This Magazine

Progressive politics, ideas & culture

November-December 2013

Body talk

This Magazine

Photo by Steve Payne

Photo by Steve Payne

Words of wisdom from fat activist Jill Andrew

Jill Andrew wants to start a fat revolution. When she was a kid, says Andrew, she used to play around with euphemisms to make herself feel better about her body—PHAT (pretty hot and tempting) was a popular one. “As I grew up,” says Andrew, “I realized, ‘No I’m fat.’ I’m fat, I’m beautiful and I’m talented and I’m accomplished.” She wants other women to feel the same way. As part of promoting the size-acceptance movement in Canada, the 35-year-old Scarborough, Ont. resident has founded a bunch of fat-forward events and festivals, including the Bite me! Toronto International Body Image Film and Arts Festival and the Body Confidence Canada Awards. She also runs the fat fashion blog Fat in the City with her partner Aisha Fairclough, has won a slew of awards, and is in the process of completing her PhD. We caught up with Andrew in September to talk all things fat and feminism.

On what the anti-fat argument’s really about: We need space. At it’s core, the anti-fat argument is not only about women sucking up the medical system’s funding, it’s also an issue of women not being allowed to take up space. It’s an issue of women not being allowed to take up space. It goes back to the classic, ‘a good girl will be seen and not heard.’ Well now I think it’s, ‘a good girl will be invisible and silent.’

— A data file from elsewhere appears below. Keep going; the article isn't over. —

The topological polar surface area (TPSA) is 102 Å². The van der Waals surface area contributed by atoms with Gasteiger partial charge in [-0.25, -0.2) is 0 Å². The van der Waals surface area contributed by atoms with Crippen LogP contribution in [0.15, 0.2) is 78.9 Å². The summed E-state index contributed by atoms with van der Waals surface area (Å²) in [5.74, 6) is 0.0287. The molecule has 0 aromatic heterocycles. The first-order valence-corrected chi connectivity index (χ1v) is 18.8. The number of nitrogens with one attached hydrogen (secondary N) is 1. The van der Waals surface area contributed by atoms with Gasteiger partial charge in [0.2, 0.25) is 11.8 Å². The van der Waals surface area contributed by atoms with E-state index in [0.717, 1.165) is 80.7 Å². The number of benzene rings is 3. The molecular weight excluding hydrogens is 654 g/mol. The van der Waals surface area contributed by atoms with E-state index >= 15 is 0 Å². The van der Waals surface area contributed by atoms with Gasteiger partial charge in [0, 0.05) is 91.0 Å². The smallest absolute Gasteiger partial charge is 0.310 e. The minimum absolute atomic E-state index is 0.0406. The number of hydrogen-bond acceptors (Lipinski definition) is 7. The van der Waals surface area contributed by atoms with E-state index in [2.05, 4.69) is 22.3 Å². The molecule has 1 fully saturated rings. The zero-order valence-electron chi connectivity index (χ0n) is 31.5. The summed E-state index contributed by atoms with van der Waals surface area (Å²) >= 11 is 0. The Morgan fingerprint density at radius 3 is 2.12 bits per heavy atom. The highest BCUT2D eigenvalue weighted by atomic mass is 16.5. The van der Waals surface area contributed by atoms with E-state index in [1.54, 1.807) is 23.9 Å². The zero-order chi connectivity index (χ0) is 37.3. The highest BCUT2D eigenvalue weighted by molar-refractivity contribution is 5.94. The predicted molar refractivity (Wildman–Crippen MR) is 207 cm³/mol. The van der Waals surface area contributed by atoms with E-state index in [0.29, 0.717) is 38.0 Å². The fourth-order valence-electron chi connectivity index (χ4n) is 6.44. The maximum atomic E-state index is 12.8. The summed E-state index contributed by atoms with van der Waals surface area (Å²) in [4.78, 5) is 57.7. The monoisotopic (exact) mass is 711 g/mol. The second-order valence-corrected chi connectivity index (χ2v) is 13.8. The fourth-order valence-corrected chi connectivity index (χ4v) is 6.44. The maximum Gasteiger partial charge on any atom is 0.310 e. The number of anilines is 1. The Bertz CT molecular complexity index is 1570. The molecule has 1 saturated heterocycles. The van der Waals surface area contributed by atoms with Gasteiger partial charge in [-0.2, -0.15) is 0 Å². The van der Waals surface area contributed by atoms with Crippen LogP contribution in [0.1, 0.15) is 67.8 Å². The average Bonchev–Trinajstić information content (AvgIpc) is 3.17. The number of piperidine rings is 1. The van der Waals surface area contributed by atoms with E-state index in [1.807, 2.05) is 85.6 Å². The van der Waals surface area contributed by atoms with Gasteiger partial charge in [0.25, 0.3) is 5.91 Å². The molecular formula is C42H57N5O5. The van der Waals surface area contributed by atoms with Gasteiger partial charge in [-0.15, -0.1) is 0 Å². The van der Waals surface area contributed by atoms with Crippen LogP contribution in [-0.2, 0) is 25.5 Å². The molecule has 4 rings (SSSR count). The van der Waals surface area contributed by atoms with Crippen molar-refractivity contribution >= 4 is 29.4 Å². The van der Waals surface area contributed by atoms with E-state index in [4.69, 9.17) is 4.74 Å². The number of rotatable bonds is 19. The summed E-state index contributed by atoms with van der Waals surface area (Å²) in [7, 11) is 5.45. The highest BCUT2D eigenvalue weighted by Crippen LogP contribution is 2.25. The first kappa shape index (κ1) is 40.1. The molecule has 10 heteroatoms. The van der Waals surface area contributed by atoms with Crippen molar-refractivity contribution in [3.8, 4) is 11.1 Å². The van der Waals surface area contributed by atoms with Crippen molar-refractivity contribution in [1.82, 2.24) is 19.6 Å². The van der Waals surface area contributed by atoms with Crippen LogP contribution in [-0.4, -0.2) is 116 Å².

On why fat activism has to be a feminist issue: Feminism for me is about exposing the patriarchy that we live in. It’s about exposing how sexism, racism, homophobia, classism, ableism: about how all of these -isms of inequity work together to hamper women’s lives, to silence our stories, and to create obstacles for us getting forward. Fat discrimination fits into all of those areas. It needs to be a feminist issue because that’s the only way it can highlight how women’s lives, particularly girl’s lives, are impacted negatively by size discrimination.

On the grey areas of fat acceptance: There comes a point as feminists where we ask ourselves, ‘Hmmm. Where’s the grey area when it comes to promoting fat acceptance?’ We want to promote acceptance, we want to promote loving our bodies but, at the same time, part of the feminist project was that we didn’t only focus on the aesthetic and the material of our bodies. We focused on our minds, we focused on what our bodies could do: such as taking us to work, allowing us to buy property, allowing us to bear children, and allowing us to create policies to better women’s and girl’s lives. There’s a bit of a paradox. We want women to love their curves, love their rolls, and claim fat proudly. We want women to care about how they look—by that I mean care about loving the way they look—but at the same time we cannot lose footing on some of the, dare I say, ‘bigger’  issues.